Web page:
In 2000, Rose hired guitarist Buckethead, and drummer Bryan Mantia replaced Freese, who left to join A Perfect Circle.[14][15] Later on in 2000, Finck (having briefly left the band in 1999) rejoined the band as the third guitarist.[16] On January 1, 2001, Guns N' Roses played their first concert in over seven years at the House of Blues in Las Vegas, Nevada.[17] This was followed by their headlining performance at Rock in Rio III on January 14, 2001 in front of 190,000 people.[18] On August 29, 2002, the band made a surprise visit to the MTV Video Music Awards, playing old songs along with a new "Madagascar" to a New York crowd.[19] The band canceled their tour in 2004 after Buckethead left the band.[20]

Guns N' Roses at 2006's Download Festival, attending as a part of the Chinese Democracy tour.

Ron "Bumblefoot" Thal replaced Buckethead and touring resumed in May 2006, with Bumblefoot adding guitar tracks to the album between legs of touring throughout the year.[21] Drummer Frank Ferrer replaced Mantia in July 2006 and added his drum tracks to the album.[22] On December 14, 2006, Rose published an open letter to the band's fans on their website, claiming that remaining tour's shows were taking up time the band needed to finish recording Chinese Democracy. Rose also revealed that the band had parted company with their manager Merck Mercuriadis, implying that the reason the album was not released in 2006 was Mercuriadis's fault (many times throughout 2006, Rose had said the album would be released that year). In the letter, Rose announced a tentative release date of March 6, 2007 for the album; however, the album was once again delayed.[23][24]

On February 22, 2007, the band's road manager, Del James, announced that all recording for the album had been completed and it was in the mixing process. James stated that there was no release date for the album but that things appeared to be moving on after a number of delays.[25]

On September 14, 2008, "Shackler's Revenge" was released on the music video game Rock Band 2, making it the band's first official release of new material since 1999's "Oh My God".[26] "Shackler's Revenge" was shortly followed by another release, "If the World", which plays during the closing credits of Body of Lies. A firm release date was announced by Billboard in October 2008, set for November 23.[27] In the US, the retail release is sold exclusively through Best Buy. The first single from the album, "Chinese Democracy", was released on October 22, 2008,[28] It was first played by the Opie and Anthony show on KRock. Krock's morning show at the time. followed by the second single "Better" on November 17, 2008. The album was released as downloadable content for the Rock Band series on April 14, 2009.[29]

Shortly before the album's release, mastering engineer Bob Ludwig offered three versions of the album for approval to co-producers Axl Rose and Caram Costanzo, and they selected the one with no dynamic-range compression,[30] to avoid being involved in the ongoing loudness war. Ludwig wrote, "I was floored when I heard they decided to go with my full dynamics version and the loudness-for-loudness-sake versions be damned."[31] Ludwig feels that the "fan and press backlash against the recent heavily compressed recordings finally set the context for someone to take a stand and return to putting music and dynamics above sheer level."[31]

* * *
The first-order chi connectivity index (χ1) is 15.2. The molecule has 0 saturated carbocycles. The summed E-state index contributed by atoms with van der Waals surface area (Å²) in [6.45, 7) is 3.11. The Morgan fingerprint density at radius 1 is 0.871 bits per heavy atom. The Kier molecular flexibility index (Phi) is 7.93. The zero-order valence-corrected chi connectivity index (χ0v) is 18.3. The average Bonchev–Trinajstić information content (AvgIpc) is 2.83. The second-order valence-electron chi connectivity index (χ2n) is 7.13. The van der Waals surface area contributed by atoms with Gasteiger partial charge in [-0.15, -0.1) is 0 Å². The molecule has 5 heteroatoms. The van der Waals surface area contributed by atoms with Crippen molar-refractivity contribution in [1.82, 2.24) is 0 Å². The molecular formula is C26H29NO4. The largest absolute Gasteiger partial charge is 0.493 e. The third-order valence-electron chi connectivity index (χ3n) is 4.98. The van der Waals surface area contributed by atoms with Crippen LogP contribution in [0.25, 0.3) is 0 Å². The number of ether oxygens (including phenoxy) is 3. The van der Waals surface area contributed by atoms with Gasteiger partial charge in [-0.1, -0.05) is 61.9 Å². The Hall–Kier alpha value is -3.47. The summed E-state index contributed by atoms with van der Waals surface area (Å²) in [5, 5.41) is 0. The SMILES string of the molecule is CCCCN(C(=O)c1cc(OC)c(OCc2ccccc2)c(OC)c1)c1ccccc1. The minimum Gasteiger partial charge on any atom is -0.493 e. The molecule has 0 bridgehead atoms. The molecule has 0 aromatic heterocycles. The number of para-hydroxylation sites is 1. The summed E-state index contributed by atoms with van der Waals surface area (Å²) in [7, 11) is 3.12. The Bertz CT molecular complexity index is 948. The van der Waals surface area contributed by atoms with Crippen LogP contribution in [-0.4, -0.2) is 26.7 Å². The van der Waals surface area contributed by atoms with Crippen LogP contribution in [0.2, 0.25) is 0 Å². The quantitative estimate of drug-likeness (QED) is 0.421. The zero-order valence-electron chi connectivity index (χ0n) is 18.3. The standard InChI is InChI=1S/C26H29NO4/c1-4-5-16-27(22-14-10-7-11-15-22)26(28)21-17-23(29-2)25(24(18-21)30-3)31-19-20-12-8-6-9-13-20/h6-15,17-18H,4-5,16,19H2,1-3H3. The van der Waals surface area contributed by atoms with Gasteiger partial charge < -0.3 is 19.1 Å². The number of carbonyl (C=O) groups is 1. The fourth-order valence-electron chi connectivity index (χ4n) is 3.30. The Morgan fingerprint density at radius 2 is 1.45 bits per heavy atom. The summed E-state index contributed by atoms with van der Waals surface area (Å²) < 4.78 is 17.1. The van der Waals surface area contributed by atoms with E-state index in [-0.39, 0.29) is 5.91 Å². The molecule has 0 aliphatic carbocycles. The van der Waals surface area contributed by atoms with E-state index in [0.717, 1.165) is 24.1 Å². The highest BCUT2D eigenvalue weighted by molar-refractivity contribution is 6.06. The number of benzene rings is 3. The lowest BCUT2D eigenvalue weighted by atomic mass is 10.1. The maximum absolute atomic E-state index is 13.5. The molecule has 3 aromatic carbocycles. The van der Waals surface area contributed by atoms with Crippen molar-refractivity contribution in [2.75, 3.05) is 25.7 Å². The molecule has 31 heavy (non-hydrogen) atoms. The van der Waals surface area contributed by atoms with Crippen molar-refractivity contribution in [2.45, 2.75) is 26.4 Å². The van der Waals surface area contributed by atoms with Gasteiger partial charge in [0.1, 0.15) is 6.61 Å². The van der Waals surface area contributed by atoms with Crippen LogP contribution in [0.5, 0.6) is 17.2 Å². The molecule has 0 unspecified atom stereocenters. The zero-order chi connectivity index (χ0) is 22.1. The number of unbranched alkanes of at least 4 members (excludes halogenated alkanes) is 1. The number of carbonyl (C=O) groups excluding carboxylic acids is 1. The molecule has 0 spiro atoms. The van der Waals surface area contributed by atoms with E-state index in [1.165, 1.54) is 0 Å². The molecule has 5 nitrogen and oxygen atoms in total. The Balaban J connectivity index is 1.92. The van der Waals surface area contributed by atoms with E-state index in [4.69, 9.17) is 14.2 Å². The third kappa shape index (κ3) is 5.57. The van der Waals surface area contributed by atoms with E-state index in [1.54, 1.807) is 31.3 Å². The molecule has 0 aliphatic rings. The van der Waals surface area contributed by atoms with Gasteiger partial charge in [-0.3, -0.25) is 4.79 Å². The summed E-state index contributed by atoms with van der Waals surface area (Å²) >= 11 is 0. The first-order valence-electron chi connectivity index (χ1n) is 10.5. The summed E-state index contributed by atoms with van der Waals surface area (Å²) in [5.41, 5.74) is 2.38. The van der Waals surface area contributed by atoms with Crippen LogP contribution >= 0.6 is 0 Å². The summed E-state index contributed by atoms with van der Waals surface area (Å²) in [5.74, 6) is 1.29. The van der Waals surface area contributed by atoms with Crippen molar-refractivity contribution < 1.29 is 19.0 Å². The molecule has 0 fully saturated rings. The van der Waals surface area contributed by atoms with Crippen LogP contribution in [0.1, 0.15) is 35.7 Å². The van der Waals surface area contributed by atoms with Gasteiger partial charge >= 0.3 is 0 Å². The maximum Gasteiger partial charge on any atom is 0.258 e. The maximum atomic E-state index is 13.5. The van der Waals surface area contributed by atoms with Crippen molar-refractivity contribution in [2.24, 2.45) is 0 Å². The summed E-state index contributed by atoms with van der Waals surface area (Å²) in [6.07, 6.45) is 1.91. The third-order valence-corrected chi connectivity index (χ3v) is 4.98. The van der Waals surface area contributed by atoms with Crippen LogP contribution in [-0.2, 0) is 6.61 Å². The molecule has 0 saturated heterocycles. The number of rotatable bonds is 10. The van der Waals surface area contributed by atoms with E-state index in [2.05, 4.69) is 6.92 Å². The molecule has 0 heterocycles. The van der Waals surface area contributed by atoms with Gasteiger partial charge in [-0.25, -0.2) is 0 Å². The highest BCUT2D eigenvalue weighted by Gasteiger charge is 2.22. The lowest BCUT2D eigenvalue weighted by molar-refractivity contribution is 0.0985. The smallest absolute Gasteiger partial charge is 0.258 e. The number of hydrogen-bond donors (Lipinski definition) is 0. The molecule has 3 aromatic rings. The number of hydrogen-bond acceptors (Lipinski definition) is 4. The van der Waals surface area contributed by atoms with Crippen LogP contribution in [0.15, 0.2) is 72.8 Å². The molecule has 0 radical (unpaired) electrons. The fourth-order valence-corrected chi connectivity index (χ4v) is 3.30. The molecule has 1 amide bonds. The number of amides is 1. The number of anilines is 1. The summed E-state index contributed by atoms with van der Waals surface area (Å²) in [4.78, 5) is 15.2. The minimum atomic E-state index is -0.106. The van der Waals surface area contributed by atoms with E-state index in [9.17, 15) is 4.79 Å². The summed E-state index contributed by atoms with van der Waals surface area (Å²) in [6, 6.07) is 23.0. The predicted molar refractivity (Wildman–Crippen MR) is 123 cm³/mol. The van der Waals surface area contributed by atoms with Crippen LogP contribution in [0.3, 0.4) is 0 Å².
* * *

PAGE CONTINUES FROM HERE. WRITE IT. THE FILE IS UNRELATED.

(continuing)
Recording[edit]

Chinese Democracy was reportedly near completion in mid-2000 when producer Roy Thomas Baker convinced Rose to re-record the entire album, causing further delays.[32][33] Long time Guns N' Roses producer Mike Clink was reported to have worked on the album during its conception.[34] Moby, Youth and Tim Palmer all briefly worked on the album.[35][36][37][38][39] According to Rolling Stone, engineer Andy Wallace, who had worked with bands such as Nirvana, Sepultura, Slayer and Bad Religion, was working on the album in 2006. Other producers who have worked on the album include Bob Ezrin, Eric Caudieux and Sean Beavan.[40] Caram Costanzo and Axl Rose are the final credited producers on the final album.

The band has worked with numerous other artists during the recording process, including guitarists Brian May and Dave Navarro.[41][42] May recorded the lead guitar parts for the leaked song "Catcher In the Rye" in 1999;[41] however, May is not credited in the finished album,[43] and his performances were removed from the final release. Composers Marco Beltrami and Paul Buckmaster worked on orchestral arrangements for the album in the early 2000s.[42] In January 2007, former Skid Row frontman Sebastian Bach recorded backing vocals for a song called "Sorry" at Electric Lady Studios.[44] Harpist Patti Hood has also recorded parts for the album as did conductor Suzy Katayama.[45]

Rose mentioned in a 1999 interview that the band recorded enough material for a double album.[12] He also mentioned recording sessions for Chinese Democracy resulted in 'several albums' worth of material, including an album that is "more industrial and electronica-influenced than Chinese Democracy".[38] Sebastian Bach backed up this claim, stating that Chinese Democracy was to be the first in a trilogy of albums.[46] Rose mentioned that the band had 32 songs in development in 2006.[47] In a June 2014 interview, Rose stated a second part of Chinese Democracy and a remix album of songs from the album were done and pending release.[48]